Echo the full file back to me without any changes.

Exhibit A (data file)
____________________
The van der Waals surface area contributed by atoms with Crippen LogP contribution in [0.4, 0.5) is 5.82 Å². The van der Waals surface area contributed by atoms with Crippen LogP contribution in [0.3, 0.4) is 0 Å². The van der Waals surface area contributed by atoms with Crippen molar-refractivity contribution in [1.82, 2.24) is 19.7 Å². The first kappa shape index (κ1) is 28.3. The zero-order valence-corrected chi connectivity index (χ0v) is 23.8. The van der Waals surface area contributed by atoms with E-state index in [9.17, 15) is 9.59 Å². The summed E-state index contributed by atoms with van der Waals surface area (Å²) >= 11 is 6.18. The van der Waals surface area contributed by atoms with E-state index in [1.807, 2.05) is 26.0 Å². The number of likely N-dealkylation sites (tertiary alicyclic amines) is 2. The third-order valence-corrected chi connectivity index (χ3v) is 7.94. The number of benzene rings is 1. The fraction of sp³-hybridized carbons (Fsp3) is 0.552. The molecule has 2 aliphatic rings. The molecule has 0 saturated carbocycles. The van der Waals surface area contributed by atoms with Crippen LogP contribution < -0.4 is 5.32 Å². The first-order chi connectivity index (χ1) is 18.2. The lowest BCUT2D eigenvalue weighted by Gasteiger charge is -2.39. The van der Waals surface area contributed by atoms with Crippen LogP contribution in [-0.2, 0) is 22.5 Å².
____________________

The van der Waals surface area contributed by atoms with Crippen LogP contribution in [0.4, 0.5) is 5.82 Å². The van der Waals surface area contributed by atoms with Crippen LogP contribution in [0.3, 0.4) is 0 Å². The van der Waals surface area contributed by atoms with Crippen molar-refractivity contribution in [1.82, 2.24) is 19.7 Å². The first kappa shape index (κ1) is 28.3. The zero-order valence-corrected chi connectivity index (χ0v) is 23.8. The van der Waals surface area contributed by atoms with E-state index in [9.17, 15) is 9.59 Å². The summed E-state index contributed by atoms with van der Waals surface area (Å²) >= 11 is 6.18. The van der Waals surface area contributed by atoms with E-state index in [1.807, 2.05) is 26.0 Å². The number of likely N-dealkylation sites (tertiary alicyclic amines) is 2. The third-order valence-corrected chi connectivity index (χ3v) is 7.94. The number of benzene rings is 1. The fraction of sp³-hybridized carbons (Fsp3) is 0.552. The molecule has 2 aliphatic rings. The molecule has 0 saturated carbocycles. The van der Waals surface area contributed by atoms with Crippen LogP contribution < -0.4 is 5.32 Å². The first-order chi connectivity index (χ1) is 18.2. The lowest BCUT2D eigenvalue weighted by Gasteiger charge is -2.39. The van der Waals surface area contributed by atoms with Crippen LogP contribution in [-0.2, 0) is 22.5 Å².